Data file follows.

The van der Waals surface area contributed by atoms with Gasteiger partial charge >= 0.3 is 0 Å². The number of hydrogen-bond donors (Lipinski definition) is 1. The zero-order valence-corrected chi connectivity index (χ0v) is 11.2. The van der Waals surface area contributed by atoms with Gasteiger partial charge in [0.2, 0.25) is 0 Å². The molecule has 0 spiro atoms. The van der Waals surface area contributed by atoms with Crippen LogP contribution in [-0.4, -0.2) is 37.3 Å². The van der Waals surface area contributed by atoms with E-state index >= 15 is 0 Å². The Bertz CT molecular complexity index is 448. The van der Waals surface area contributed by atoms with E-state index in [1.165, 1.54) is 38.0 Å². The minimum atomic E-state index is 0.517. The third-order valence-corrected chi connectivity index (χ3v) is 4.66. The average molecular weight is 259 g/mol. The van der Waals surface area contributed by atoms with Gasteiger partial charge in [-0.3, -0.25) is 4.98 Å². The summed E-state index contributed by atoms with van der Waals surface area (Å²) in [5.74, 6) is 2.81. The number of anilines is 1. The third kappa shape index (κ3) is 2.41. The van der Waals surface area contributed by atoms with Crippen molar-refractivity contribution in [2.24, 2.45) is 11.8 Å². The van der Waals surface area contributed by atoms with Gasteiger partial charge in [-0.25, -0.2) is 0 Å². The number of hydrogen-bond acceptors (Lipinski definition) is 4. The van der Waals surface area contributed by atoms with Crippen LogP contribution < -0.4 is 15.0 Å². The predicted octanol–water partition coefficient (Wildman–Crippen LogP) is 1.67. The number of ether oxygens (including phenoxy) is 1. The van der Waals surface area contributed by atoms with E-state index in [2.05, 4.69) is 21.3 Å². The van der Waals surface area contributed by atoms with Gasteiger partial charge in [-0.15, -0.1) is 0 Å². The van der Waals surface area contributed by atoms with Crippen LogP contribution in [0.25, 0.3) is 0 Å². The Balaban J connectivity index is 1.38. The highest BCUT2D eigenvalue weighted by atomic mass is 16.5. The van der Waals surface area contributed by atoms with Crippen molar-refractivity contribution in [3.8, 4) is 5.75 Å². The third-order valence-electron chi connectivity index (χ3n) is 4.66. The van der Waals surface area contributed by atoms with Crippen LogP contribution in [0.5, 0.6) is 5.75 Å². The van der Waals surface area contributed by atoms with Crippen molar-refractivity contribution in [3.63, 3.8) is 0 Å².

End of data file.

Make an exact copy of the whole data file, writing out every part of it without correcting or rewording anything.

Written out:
The van der Waals surface area contributed by atoms with Gasteiger partial charge >= 0.3 is 0 Å². The number of hydrogen-bond donors (Lipinski definition) is 1. The zero-order valence-corrected chi connectivity index (χ0v) is 11.2. The van der Waals surface area contributed by atoms with Gasteiger partial charge in [0.2, 0.25) is 0 Å². The molecule has 0 spiro atoms. The van der Waals surface area contributed by atoms with Crippen LogP contribution in [-0.4, -0.2) is 37.3 Å². The van der Waals surface area contributed by atoms with E-state index >= 15 is 0 Å². The Bertz CT molecular complexity index is 448. The van der Waals surface area contributed by atoms with E-state index in [1.165, 1.54) is 38.0 Å². The minimum atomic E-state index is 0.517. The third-order valence-corrected chi connectivity index (χ3v) is 4.66. The average molecular weight is 259 g/mol. The van der Waals surface area contributed by atoms with Gasteiger partial charge in [-0.3, -0.25) is 4.98 Å². The summed E-state index contributed by atoms with van der Waals surface area (Å²) in [5.74, 6) is 2.81. The number of anilines is 1. The third kappa shape index (κ3) is 2.41. The van der Waals surface area contributed by atoms with Crippen molar-refractivity contribution in [2.24, 2.45) is 11.8 Å². The van der Waals surface area contributed by atoms with Gasteiger partial charge in [-0.25, -0.2) is 0 Å². The number of hydrogen-bond acceptors (Lipinski definition) is 4. The van der Waals surface area contributed by atoms with Crippen LogP contribution < -0.4 is 15.0 Å². The predicted octanol–water partition coefficient (Wildman–Crippen LogP) is 1.67. The number of ether oxygens (including phenoxy) is 1. The van der Waals surface area contributed by atoms with E-state index in [2.05, 4.69) is 21.3 Å². The van der Waals surface area contributed by atoms with Gasteiger partial charge in [-0.15, -0.1) is 0 Å². The van der Waals surface area contributed by atoms with Crippen LogP contribution in [0.25, 0.3) is 0 Å². The Balaban J connectivity index is 1.38. The highest BCUT2D eigenvalue weighted by atomic mass is 16.5. The van der Waals surface area contributed by atoms with Crippen molar-refractivity contribution in [3.8, 4) is 5.75 Å². The third-order valence-electron chi connectivity index (χ3n) is 4.66. The van der Waals surface area contributed by atoms with Crippen LogP contribution in [0.5, 0.6) is 5.75 Å². The van der Waals surface area contributed by atoms with Crippen molar-refractivity contribution in [3.63, 3.8) is 0 Å².